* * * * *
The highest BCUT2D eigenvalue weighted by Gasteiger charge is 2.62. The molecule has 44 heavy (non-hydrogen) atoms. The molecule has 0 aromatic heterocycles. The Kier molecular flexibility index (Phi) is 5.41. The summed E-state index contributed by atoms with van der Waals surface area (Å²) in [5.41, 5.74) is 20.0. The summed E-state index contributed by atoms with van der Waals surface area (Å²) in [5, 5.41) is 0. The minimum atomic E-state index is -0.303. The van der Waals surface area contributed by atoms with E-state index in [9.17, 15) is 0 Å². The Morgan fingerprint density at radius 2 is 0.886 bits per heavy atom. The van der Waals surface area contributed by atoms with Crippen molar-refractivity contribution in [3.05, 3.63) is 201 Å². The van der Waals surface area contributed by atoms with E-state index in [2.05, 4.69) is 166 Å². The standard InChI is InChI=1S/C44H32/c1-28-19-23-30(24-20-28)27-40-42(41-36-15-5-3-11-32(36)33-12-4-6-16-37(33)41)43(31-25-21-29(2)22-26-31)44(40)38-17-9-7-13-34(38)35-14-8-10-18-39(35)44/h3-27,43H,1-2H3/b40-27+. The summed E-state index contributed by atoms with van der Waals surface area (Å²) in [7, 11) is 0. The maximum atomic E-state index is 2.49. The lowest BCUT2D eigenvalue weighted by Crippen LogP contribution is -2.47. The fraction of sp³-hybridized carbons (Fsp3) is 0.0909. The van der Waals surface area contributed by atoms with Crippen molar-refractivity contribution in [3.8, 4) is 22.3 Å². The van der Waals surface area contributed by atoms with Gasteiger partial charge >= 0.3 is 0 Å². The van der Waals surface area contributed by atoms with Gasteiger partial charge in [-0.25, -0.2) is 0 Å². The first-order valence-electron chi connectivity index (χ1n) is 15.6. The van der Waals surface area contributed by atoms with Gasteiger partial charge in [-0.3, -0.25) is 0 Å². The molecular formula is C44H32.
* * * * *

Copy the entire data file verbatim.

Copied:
The highest BCUT2D eigenvalue weighted by Gasteiger charge is 2.62. The molecule has 44 heavy (non-hydrogen) atoms. The molecule has 0 aromatic heterocycles. The Kier molecular flexibility index (Phi) is 5.41. The summed E-state index contributed by atoms with van der Waals surface area (Å²) in [5.41, 5.74) is 20.0. The summed E-state index contributed by atoms with van der Waals surface area (Å²) in [5, 5.41) is 0. The minimum atomic E-state index is -0.303. The van der Waals surface area contributed by atoms with E-state index in [9.17, 15) is 0 Å². The Morgan fingerprint density at radius 2 is 0.886 bits per heavy atom. The van der Waals surface area contributed by atoms with Crippen molar-refractivity contribution in [3.05, 3.63) is 201 Å². The van der Waals surface area contributed by atoms with E-state index in [2.05, 4.69) is 166 Å². The standard InChI is InChI=1S/C44H32/c1-28-19-23-30(24-20-28)27-40-42(41-36-15-5-3-11-32(36)33-12-4-6-16-37(33)41)43(31-25-21-29(2)22-26-31)44(40)38-17-9-7-13-34(38)35-14-8-10-18-39(35)44/h3-27,43H,1-2H3/b40-27+. The summed E-state index contributed by atoms with van der Waals surface area (Å²) in [7, 11) is 0. The maximum atomic E-state index is 2.49. The lowest BCUT2D eigenvalue weighted by Crippen LogP contribution is -2.47. The fraction of sp³-hybridized carbons (Fsp3) is 0.0909. The van der Waals surface area contributed by atoms with Crippen molar-refractivity contribution in [3.8, 4) is 22.3 Å². The van der Waals surface area contributed by atoms with Gasteiger partial charge >= 0.3 is 0 Å². The van der Waals surface area contributed by atoms with Gasteiger partial charge in [-0.25, -0.2) is 0 Å². The first-order valence-electron chi connectivity index (χ1n) is 15.6. The van der Waals surface area contributed by atoms with Gasteiger partial charge in [-0.3, -0.25) is 0 Å². The molecular formula is C44H32.